Which are the basic questions to well describe an artwork? There are guidelines that can help you fully describe, an artwork you saw for the first time?
Using this exercise here, you can analyze almost any kind of artwork, from basic to a full description.
Thank me later.
What is it? Is it a painting, design, a sculpture or something else? is it more than one thing? What is the function of the item? How is it been made? What has it been made from?Use the following formal elements to describe it:
Line -are the lines in the piece straight or curved?
Value -How much contrast is there between light and dark?
Shape -Is it organic or geometric?
Form -Is is three-dimensional?
Space - How much space does it occupy?
Colour - Is the colour tonal or contrasting?
Texture - What texture does it have?
Pattern - Are elements within the piece repeated in any way?
How have the above elements been used to suggests the following principles in the work?
Who is the artist/designer/maker? Is it like their other work? Was the artist/designer famous when s/he executed it?
Where, when and why was it made?
What was going on in that country at that time?
What are the social/economic influences?
Who paid for/commissioned / will buy the work?
Where is it now? How did it get there?
Do you appreciate what the artist/designer/maker has tried to do? Do you like or dislike the item? Why? What does it make you feel?
What could it link to? Does/could the work influence your practice? How?
To exercise this Half term, Jo & Caroline give us some examples of artworks to describe, using this long guideline list, here are the artworks:
Kimono, 1937, Japan. Museum no. FE.2-2005.
Victoria and Albert Museum, London
Milligan Beaumont, CSM
‘Please do not use smartphones while walking’, July 2017.
‘Please consider others when moving bulky luggage’, October 2017.
The composition of the opera is mostly organic, with a human group centering with a natural look and a delicate appearance.
The background instead, has a mix of geometric shapes with clear edges, the train station it's full of geometric shapes made by humans.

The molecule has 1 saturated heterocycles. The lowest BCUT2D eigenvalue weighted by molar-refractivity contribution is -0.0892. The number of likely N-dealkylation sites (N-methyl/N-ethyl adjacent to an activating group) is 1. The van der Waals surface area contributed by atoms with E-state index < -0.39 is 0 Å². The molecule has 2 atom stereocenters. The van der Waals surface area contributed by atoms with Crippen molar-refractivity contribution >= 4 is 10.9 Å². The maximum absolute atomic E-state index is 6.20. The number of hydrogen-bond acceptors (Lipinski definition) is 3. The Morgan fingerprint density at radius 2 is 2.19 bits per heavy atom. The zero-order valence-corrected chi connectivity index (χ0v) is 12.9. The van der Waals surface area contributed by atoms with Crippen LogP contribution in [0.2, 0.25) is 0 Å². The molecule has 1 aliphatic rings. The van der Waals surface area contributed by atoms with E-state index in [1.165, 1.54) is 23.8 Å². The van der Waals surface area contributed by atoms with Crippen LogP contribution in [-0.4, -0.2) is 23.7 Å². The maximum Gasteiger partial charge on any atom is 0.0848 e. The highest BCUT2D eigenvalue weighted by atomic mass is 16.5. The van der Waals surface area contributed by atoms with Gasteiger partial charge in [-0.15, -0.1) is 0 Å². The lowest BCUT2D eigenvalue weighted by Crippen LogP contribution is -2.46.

We had said that the artwork has a faded vibe, because of its absence of shadow. We can say, as well, that because of that the opera achieved a bidimensional look, but by the way, it's a common appearance in oriental art.
The color's faded and tonal, tonal Colors are different shades of colors of the same main color group, basically. The colors in the background are faded but realistic: the architecture, the floor, the train follows real color and reminds of instructional illustrations from manual books. Meanwhile, the colors of the main components are striking matte with a prevalence of tonal colors: the blue-green/ blue/violet dress of the figure at the bottom, the orange/red-orange/red-violet and then violet/blue of the lady next are all examples of this.
The illustration has a rich range of exquisite pattern elements in the composition, one or more for each dress of the figures drew.
In 2016, Seibu Railway released a series of posters, which is displayed inside its trains and on platforms. An instant hit, they have become so popular, they have made their way abroad.
Drawn by illustrator Takahiro Hidowaki, the posters depict ukiyo-e-like manga in modern-day situations to entice passengers to be considerate of their fellow train commuters.
The Edo-era inspired pictures are humorous and beautifully drawn, and have become a hit with people visiting Japan. When the posters came out, foreign passengers even inquired if it was possible to buy some of the posters as merchandise.
With more people noticing, the posters have now also become a hit abroad. As recently as March 20-22, 2019, the Victoria and Albert Museum in London exhibited the posters in an effort to showcase the harmony between the traditional and the modern.
A company in Taiwan has also found another use for the posters — putting them in Japanese language textbooks.
The person who came up with this stroke of marketing brilliance was Konomi Yamamoto, who works in the Customer Service section of Seibu Railway. When asked about the success of his idea, he simply commented: “I was trying to entice foreign tourists.”
I really loved and appreciate what the illustrator and the art director have tried to made, between the pictures given to me, this illustration stiked my attention immediately. I really like the style the fusion of new and ancient/traditional, it made me feel uneasy at first and excited at last, I loved the explosion of patterns and the beautiful shapes of the dresses. The link to the traditional way of illustration it's evident and craftly made.